Featuring an interview with Lyn McConchie, author of post-apocalyptic novel Some Other Traveler
When the world’s civilizations collapse from a lethal pandemic, being old can mean you have the experience and wisdom to survive and to see that friends and family do as well. Donal and Sheila McArn are seventy when most of the world is dying, and they must hold the line for everything they know. They may not have long, but so long as they live, they’re going to do their best – and anyone against them had better step back. NOW!
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Excerpt from Some Other Traveler
Kaylie died an hour later. Ricky had all his things packed by then, Donal had dug a small grave, and we placed her in that, the teddy bear – a bright pink one that Ricky said she still loved – tucked in beside her. After that, he clung to my hand.
I drove home, and when I would have left the lad with Janet, he clung to me like a limpet, his eyes wide in fear of losing someone else. I put him to bed in the spare room, slept in the bed opposite, and took him with me the next morning. Janet took the accumulated cash, along with a list and several friends, utes, and her car with a trailer. We removed the Black and McMallan animals, several small portable sheds, and salvaged useful items from houses and outbuildings. During which time Ricky was never out of eyeshot, and when my hands weren’t employed, he clung to one of them.
We drove home to eat dinner, I put him to bed, and when he asked, I answered, “Yes, this is your room now. You’ll go to school here once it opens again. The place is called Glen Mhairi. It’ll be your home.” And then the tentative question that almost broke my heart. “Aye, you can call us Grandma and Grandpa if you want. We’d like that.” He fell asleep still trustfully holding my hand, and as I looked at that peaceful face, I knew the truth.
After all those years and with never a child of our own, we finally had a grandson.
Buy Some Other Traveler
Interview with Lyn McConchie
–What inspired you to become a writer?
I suspect the same reason many would give. I love books, I started reading at five, and by seven was reading at adult level. By age thirty, my personal library was in the three thousand region. Then I met a guy in SF fandom who edited their national magazine. One day he needed a review; would I…? I did. He needed an article, would I…I did. Then – he needed a short story; would I? Um, well, I can try. I did, and yes. I could do that too. Many short stories later, it was pointed out that if I amalgamated my letters to friends about my farm, animals, and friends … I’d have a book, and since the guy pointing this out was another editor. I amalgamated, had a book, subsequently saw six more published in what was known as my Daze series, and after that it would have taken police barriers and guns to stop me.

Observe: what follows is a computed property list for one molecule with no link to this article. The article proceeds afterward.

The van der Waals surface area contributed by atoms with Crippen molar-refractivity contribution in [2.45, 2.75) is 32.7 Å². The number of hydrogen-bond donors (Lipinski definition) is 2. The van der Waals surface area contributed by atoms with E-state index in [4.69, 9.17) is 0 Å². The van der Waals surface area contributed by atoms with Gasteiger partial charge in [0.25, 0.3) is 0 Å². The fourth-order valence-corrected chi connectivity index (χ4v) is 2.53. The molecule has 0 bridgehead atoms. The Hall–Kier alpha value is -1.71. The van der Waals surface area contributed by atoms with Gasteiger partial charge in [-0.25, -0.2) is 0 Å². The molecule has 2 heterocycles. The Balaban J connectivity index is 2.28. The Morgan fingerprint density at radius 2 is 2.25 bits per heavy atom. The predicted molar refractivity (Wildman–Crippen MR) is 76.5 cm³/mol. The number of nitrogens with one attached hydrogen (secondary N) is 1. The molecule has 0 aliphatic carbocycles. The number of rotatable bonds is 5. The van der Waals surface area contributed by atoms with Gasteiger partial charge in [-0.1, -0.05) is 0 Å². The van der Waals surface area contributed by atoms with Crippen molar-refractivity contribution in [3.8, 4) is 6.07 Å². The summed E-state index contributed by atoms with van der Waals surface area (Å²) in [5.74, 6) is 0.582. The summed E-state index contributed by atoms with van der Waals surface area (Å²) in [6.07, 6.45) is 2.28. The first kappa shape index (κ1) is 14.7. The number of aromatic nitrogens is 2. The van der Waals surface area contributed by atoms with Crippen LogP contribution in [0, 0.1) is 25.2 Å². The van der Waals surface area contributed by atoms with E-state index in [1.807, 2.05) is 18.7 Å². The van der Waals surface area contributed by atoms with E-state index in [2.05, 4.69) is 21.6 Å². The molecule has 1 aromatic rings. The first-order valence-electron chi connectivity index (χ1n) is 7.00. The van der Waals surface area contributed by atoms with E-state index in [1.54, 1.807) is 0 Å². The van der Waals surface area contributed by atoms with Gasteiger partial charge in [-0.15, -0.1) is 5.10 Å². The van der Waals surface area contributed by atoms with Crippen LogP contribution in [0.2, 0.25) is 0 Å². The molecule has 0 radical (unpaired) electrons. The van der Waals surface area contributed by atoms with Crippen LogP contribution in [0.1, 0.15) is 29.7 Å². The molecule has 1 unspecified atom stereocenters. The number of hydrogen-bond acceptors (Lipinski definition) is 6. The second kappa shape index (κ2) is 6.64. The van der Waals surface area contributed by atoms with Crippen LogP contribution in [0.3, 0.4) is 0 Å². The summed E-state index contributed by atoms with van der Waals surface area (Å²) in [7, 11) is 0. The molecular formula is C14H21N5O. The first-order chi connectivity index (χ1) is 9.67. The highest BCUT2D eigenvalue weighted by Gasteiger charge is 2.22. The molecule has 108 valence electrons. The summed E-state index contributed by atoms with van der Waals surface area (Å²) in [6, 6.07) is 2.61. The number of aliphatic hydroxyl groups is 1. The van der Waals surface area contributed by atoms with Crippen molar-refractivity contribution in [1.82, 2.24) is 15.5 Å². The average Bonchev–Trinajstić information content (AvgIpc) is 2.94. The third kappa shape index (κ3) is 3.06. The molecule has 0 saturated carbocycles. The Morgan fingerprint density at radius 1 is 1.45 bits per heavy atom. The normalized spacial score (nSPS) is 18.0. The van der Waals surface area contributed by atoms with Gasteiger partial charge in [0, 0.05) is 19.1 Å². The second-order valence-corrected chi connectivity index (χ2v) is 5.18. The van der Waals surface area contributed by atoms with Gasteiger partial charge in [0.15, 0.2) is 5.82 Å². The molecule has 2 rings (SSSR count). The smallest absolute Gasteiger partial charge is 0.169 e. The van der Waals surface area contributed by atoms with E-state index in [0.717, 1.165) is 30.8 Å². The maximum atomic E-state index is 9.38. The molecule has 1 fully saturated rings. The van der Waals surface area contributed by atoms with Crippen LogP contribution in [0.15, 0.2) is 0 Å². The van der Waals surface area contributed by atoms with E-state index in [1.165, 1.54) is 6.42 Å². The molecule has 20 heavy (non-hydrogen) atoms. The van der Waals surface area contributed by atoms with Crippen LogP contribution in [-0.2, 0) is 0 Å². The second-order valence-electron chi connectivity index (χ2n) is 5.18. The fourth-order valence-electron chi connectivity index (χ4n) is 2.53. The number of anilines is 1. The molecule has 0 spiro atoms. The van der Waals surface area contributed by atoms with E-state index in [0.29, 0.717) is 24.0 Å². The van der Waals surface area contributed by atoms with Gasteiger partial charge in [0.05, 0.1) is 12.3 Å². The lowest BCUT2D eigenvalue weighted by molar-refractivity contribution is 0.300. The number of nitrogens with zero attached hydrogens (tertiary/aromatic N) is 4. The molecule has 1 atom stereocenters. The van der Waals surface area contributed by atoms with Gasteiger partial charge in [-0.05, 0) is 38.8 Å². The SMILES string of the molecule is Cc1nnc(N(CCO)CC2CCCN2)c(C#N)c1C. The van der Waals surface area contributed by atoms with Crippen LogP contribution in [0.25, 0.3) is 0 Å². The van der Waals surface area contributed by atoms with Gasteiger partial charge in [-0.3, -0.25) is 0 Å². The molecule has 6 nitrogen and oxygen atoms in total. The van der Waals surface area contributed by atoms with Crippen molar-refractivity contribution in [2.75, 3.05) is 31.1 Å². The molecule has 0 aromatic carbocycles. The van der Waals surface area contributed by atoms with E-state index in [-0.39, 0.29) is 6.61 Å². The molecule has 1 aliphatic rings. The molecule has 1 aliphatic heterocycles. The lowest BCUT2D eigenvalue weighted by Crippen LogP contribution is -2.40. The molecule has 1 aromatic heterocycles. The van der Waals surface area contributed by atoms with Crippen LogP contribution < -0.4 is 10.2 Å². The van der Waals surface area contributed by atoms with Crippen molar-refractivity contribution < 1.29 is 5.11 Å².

-If you could visit your book’s world for a day, what one thing would you do?
Turn around and head for home as fast as possible. I’m 76, I’ve been crippled since 1977 (a crash,) and I’m a realist. Before 1977, yes. I was an athlete, hockey player, horseback rider, and motorcyclist. Nowadays, I wouldn’t survive a day in a post-apocalyptic world, and I’m sensible enough to know it.
-It’s two in the morning. What does your protagonist reveal in confidence? (Don’t worry, we won’t tell.)
Sheila McArn Och: One New Year’s Eve when I was seventeen, I had a mite too many drams and kissed Johnny McAlister.
Donal her husband: She thinks I dinna know, I do, what she doesn’t know is that before we got back together, I had myself a fling or two wi’ some lovely lasses. But Sheila was the one for me, I always knew it, and so did she.
-Which of your characters would you go out for drinks with?
Considering I drink coca cola, probably any of them.
-You’re in a tavern, and a dwarf challenges you to a duel. What do you do?
Point out that at my age and physical disabilities, he’d be likely to win anyhow, so what if we say we did, he won, and we go and have fish and chips, and a coke.
-Is there a genre you could never write? Which and why?
Er, I think I’ve written in pretty much all of them. I’ve written serious nonfiction, humorous true-life, SF/F/ghost, mystery, children’s picture books, YA, a western… I don’t think there is a genre I wouldn’t try.
About Lyn McConchie
Lyn McConchie started writing in 1990 and within a year had short stories and poems published. In 1993, her first book – a humorous true-life work (Farming Daze) about her farm, friends, and animals appeared – this was followed by six others in that series. As a joke between them, a long-time friend of Lyn’s, Andre Norton, was given a book Lyn had written set in one of Andre’s worlds. Andre was impressed with the work and took it to her agents who sold it to Warner books. This led in turn to Lyn writing another six books in Andre’s worlds, which were published either by Warner or TOR. Lyn has won seven short story Muse Medallions from the (International) Cat Writer’s Association, and six Sir Julius Vogel Awards for her books. Since the original book, Lyn has seen almost fifty more books appear plus over three hundred short stories, and says she has no intention of stopping so long as she is able to write.
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